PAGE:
Meet the Composers of La Belle Époque, Part 2

The golden age of French artistic creativity, ‘la belle époque’, is the setting for the first concert of the 2017 season for the Sydney University Graduate Choir on the 21st May 2017. In this final instalment in a two part series, we’ll meet the composers Franck, Bowen and the poetic genius Rimbaud.

La Belle Époque, the first Sydney University Graduate Choir concert for 2017 offers a French themed programme drawing on the time between the end of the Franco-Prussian War in 1871 and the outbreak of the First World War in 1914. Marked by optimism, prosperity and technological, scientific and cultural innovation, this period came to be regarded as a Golden Age when artistic pursuits flourished.

At the end of our first instalment we met the composer Gabriel Fauré, whose Racine Canticle was dedicated to the third composer on our program, César Franck. Franck composed a setting of Psalm 150 (in French, Psaume CL), the piece to be performed in the La Belle Époque concert.

Franck (1822-90) became a French citizen and artist, having been born in Liège, now the largest French-speaking city of Belgium.  There is an established tradition of Belgian artists achieving fame and fortune in France (Georges Simenon, author of the series of novels about the archetypically Parisian Maigret is  a good twentieth century example, as are the popular singer Jacques Brel, the  artist René Magritte and cartoonist Prosper Remi, known as Hergé, creator of the marvellous Tintin comics). By the later part of his life, Franck had achieved a successful career as a Frenchman and became an influential figure with younger French composers.

In the last decade of his life, Franck produced several masterpieces, which represent the best part of his legacy: the piano solo, Prelude, Chorale and Fugue, the Piano Quintet, the Violin Sonata, the Symphony in D Minor, the symphonic poem, Le Chasseur Maudit, the Variations Symphoniques for piano and orchestra and the oratorio, Les Béatitudes.

The Psalm 150, to be performed in concert by the Grad Choir, was composed in 1883 but published posthumously. It conveys a sense of joyous celebration, appropriate to its text, and has something of the spirit of La Marseillaise about it.

The final work of the concert is not by a French composer.  It is a setting of the hair-raising prose poem, Démocratie, one of the constituent parts of Les Illuminations, the major work of the teenage evil genius, Arthur Rimbaud, and is composed by the Choir’s Music Director, Christopher Bowen OAM. This work was premiered by the Grad Choir in 2002, and now finds itself in the La Belle Époque concert programme given the text and its author.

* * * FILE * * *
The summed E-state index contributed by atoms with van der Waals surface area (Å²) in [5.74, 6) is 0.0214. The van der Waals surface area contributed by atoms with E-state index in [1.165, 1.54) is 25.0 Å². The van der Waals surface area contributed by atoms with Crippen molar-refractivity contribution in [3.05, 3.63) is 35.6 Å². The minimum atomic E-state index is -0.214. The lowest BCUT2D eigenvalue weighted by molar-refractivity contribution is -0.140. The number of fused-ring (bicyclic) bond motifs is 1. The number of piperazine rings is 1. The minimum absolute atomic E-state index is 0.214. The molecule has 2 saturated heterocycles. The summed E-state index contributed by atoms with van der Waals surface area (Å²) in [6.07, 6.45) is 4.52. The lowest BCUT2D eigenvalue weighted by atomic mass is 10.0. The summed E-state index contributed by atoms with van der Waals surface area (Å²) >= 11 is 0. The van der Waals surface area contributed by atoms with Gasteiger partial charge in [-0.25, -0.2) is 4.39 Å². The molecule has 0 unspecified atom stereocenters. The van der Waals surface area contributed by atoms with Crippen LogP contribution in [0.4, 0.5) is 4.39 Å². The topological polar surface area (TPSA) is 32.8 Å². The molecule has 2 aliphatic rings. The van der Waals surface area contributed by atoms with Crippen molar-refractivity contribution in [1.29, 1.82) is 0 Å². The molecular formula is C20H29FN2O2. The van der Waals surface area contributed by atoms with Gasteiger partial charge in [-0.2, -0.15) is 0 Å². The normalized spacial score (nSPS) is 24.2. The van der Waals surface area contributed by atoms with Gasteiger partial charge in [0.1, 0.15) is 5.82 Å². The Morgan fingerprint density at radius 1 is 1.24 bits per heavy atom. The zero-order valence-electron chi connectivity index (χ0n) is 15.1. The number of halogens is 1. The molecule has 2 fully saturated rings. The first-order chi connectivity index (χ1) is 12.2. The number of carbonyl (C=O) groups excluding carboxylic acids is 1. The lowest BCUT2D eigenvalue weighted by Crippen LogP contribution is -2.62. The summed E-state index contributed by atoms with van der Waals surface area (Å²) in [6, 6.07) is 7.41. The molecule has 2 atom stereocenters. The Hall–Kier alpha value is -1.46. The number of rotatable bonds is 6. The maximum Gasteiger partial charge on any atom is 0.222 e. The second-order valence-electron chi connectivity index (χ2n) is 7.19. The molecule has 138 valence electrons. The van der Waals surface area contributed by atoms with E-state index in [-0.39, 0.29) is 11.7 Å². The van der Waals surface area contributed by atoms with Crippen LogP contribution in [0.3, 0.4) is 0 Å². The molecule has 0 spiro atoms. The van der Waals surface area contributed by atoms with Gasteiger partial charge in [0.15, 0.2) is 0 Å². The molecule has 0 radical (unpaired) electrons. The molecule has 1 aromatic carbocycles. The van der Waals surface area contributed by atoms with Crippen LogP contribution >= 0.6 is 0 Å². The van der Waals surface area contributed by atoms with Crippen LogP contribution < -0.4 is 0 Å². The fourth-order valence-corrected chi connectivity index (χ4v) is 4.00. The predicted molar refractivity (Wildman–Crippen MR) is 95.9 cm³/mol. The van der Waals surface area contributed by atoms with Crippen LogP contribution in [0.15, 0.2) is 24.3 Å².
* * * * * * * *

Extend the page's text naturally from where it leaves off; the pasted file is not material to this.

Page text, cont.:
Rimbaud (1854-1891) lived one of the most astonishing lives of any figure in world literature.  He had written his entire body of work by the time he was twenty-one and spent the rest of his short life travelling in Southeast Asia and Africa, where, among other things, he became a gun-runner.

In Démocratie, Rimbaud imagines a political world that reflects many aspects our modern political landscape, which is an amazing achievement for a French teenager writing before 1900.

Bowens’ musical imagination is clearly ignited by this remarkable text and the score is marked by frequent changes of tempo, syncopation, swinging rhythms and a choral part that ranges from whispered injunctions to shouts of defiance.

Sydney based composer/conductor Christopher Bowen OAM, is one of Australia’s most prolific composers and versatile musicians. As an orchestral/choral conductor he has an enormous repertoire, embracing all genres of music. He is also known for his skills as an expert arranger, pianist, vocal coach and clinician, and is proficient in languages.

Over the years, his striking and thought provoking compositions combined with innovative concert programming have introduced both audiences and performers to a unique and inspirational world of music.

The Choir is delighted to be performing his stirring composition, and importantly, the performance marks the 25th anniversary of Christopher Bowens’ appointment as Musical Director of the Sydney University Graduate Choir.

 

Enjoy La Belle Époque with the Sydney University Graduate Choir!

WHEN:  3:00pm, Sunday, 21 May 2017

WHERE:  The Great Hall, Sydney University

Music Director:

Christopher Bowen OAM

Soloists:

Elke Hook (Soprano)

Barbara Jin (Alto)

Andrew Goodwin (Tenor)

Simon Lobelson (Bass)

Organist:

Peter Kneeshaw

Program:

Démocratie – Christopher Bowen

Requiem – Camille Saint-Saëns

Psalm 150 – César Franck

Pavane – Gabriel Fauré

Tickets:

$50 Adults

$45 Full Pensioners (Not seniors cards)

$25 Full time students and children under 16 years.

TICKETS: Seymour Centre Box Office – ph 02 9351 7950 or online

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